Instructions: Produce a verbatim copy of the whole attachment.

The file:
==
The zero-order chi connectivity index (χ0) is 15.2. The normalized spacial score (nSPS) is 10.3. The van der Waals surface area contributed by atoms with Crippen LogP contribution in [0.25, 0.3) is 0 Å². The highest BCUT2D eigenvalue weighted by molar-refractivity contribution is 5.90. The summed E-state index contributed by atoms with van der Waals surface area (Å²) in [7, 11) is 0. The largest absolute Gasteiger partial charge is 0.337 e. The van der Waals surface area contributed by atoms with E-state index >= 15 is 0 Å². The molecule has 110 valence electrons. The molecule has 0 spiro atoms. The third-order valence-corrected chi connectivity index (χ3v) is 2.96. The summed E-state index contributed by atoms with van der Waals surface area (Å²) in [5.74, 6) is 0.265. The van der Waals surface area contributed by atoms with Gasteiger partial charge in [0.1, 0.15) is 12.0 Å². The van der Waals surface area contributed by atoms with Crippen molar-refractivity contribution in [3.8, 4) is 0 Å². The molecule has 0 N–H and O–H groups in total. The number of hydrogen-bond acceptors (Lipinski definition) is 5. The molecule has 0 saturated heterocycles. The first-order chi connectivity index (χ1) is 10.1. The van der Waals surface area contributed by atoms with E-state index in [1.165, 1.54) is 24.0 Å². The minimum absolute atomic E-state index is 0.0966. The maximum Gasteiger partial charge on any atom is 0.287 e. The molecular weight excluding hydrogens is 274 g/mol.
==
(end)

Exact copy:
The zero-order chi connectivity index (χ0) is 15.2. The normalized spacial score (nSPS) is 10.3. The van der Waals surface area contributed by atoms with Crippen LogP contribution in [0.25, 0.3) is 0 Å². The highest BCUT2D eigenvalue weighted by molar-refractivity contribution is 5.90. The summed E-state index contributed by atoms with van der Waals surface area (Å²) in [7, 11) is 0. The largest absolute Gasteiger partial charge is 0.337 e. The van der Waals surface area contributed by atoms with E-state index >= 15 is 0 Å². The molecule has 110 valence electrons. The molecule has 0 spiro atoms. The third-order valence-corrected chi connectivity index (χ3v) is 2.96. The summed E-state index contributed by atoms with van der Waals surface area (Å²) in [5.74, 6) is 0.265. The van der Waals surface area contributed by atoms with Gasteiger partial charge in [0.1, 0.15) is 12.0 Å². The van der Waals surface area contributed by atoms with Crippen molar-refractivity contribution in [3.8, 4) is 0 Å². The molecule has 0 N–H and O–H groups in total. The number of hydrogen-bond acceptors (Lipinski definition) is 5. The molecule has 0 saturated heterocycles. The first-order chi connectivity index (χ1) is 10.1. The van der Waals surface area contributed by atoms with E-state index in [1.165, 1.54) is 24.0 Å². The minimum absolute atomic E-state index is 0.0966. The maximum Gasteiger partial charge on any atom is 0.287 e. The molecular weight excluding hydrogens is 274 g/mol.